Froese T. (2011) Breathing new life into cognitive science. Avant. The Journal of the Philosophical-Interdisciplinary Vanguard 2/2011: 113–129. https://cepa.info/412
Breathing new life into cognitive science.
Avant. The Journal of the Philosophical-Interdisciplinary Vanguard 2/2011: 113–129.
Fulltext at https://cepa.info/412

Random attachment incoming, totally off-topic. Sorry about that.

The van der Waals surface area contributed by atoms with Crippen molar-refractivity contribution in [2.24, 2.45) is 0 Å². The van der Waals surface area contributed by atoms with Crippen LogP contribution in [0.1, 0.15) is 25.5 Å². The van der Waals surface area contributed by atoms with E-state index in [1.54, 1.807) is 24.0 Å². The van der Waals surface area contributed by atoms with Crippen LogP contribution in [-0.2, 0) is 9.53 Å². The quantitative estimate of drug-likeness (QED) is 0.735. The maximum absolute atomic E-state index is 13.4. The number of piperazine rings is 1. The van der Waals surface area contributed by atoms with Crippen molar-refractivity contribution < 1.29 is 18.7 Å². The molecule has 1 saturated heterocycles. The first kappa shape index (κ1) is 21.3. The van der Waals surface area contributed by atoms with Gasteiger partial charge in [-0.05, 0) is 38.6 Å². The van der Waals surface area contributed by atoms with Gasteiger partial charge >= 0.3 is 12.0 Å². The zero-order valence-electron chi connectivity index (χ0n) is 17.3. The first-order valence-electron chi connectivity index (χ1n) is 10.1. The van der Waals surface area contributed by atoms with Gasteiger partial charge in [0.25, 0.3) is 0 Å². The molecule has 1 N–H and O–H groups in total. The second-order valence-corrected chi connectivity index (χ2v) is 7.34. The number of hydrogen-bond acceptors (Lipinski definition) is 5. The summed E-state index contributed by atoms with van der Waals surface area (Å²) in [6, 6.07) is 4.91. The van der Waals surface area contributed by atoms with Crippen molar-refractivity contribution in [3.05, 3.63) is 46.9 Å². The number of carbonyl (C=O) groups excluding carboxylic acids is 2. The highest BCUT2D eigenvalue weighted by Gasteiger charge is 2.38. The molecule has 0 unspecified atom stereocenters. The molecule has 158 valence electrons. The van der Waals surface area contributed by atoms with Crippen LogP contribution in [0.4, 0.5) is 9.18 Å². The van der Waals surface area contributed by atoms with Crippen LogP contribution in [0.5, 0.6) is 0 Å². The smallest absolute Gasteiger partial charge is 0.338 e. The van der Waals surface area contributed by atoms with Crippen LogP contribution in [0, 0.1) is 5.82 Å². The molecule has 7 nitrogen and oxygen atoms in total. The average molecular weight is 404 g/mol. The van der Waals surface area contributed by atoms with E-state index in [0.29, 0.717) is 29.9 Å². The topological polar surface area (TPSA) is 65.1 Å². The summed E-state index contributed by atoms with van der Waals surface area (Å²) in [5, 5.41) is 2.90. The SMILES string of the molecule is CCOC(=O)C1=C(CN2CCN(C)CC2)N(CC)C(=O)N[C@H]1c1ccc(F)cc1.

In this article I take an unusual starting point from which to argue for a unified cognitive science, namely a position defined by what is sometimes called the “life-mind continuity thesis.” Accordingly, rather than taking a widely accepted starting point for granted and using it in order to propose answers to some well-defined questions, I must first establish that the idea of life-mind continuity can amount to a proper starting point at all. To begin with, I therefore assess the conceptual tools that are available to construct a theory of mind on this basis. By drawing on insights from a variety of disciplines, especially from a combination of existential phenomenology and organism-centered biology, I argue that mind can indeed be conceived as rooted in life, but only if we accept at the same time that social interaction plays a constitutive role in our cognitive capacities.